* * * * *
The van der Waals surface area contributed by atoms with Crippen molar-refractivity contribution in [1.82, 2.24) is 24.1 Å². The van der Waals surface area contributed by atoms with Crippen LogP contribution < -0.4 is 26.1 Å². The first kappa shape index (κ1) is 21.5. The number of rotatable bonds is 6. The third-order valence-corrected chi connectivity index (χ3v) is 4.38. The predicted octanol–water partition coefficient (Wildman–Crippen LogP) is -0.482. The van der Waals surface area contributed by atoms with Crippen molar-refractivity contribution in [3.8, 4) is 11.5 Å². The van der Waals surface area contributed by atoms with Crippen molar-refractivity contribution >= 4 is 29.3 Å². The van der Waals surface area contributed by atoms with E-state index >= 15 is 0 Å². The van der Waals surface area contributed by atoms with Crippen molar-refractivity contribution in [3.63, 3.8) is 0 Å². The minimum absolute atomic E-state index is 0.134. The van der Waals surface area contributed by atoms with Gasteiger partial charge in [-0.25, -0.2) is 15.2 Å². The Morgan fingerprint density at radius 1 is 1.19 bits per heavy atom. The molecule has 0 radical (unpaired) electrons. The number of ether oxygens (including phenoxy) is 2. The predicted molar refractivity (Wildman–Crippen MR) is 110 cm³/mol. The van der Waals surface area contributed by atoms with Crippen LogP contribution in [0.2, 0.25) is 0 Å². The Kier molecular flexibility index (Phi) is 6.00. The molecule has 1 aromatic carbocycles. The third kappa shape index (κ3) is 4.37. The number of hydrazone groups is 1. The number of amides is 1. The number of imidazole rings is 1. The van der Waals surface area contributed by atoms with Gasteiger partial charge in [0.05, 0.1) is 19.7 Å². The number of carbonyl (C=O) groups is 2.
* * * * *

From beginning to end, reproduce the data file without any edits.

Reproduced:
The van der Waals surface area contributed by atoms with Crippen molar-refractivity contribution in [1.82, 2.24) is 24.1 Å². The van der Waals surface area contributed by atoms with Crippen LogP contribution < -0.4 is 26.1 Å². The first kappa shape index (κ1) is 21.5. The number of rotatable bonds is 6. The third-order valence-corrected chi connectivity index (χ3v) is 4.38. The predicted octanol–water partition coefficient (Wildman–Crippen LogP) is -0.482. The van der Waals surface area contributed by atoms with Crippen molar-refractivity contribution in [3.8, 4) is 11.5 Å². The van der Waals surface area contributed by atoms with Crippen molar-refractivity contribution >= 4 is 29.3 Å². The van der Waals surface area contributed by atoms with E-state index >= 15 is 0 Å². The van der Waals surface area contributed by atoms with Crippen molar-refractivity contribution in [3.63, 3.8) is 0 Å². The minimum absolute atomic E-state index is 0.134. The van der Waals surface area contributed by atoms with Gasteiger partial charge in [-0.25, -0.2) is 15.2 Å². The Morgan fingerprint density at radius 1 is 1.19 bits per heavy atom. The molecule has 0 radical (unpaired) electrons. The number of ether oxygens (including phenoxy) is 2. The predicted molar refractivity (Wildman–Crippen MR) is 110 cm³/mol. The van der Waals surface area contributed by atoms with Crippen LogP contribution in [0.2, 0.25) is 0 Å². The Kier molecular flexibility index (Phi) is 6.00. The molecule has 1 aromatic carbocycles. The third kappa shape index (κ3) is 4.37. The number of hydrazone groups is 1. The number of amides is 1. The number of imidazole rings is 1. The van der Waals surface area contributed by atoms with Gasteiger partial charge in [0.05, 0.1) is 19.7 Å². The number of carbonyl (C=O) groups is 2.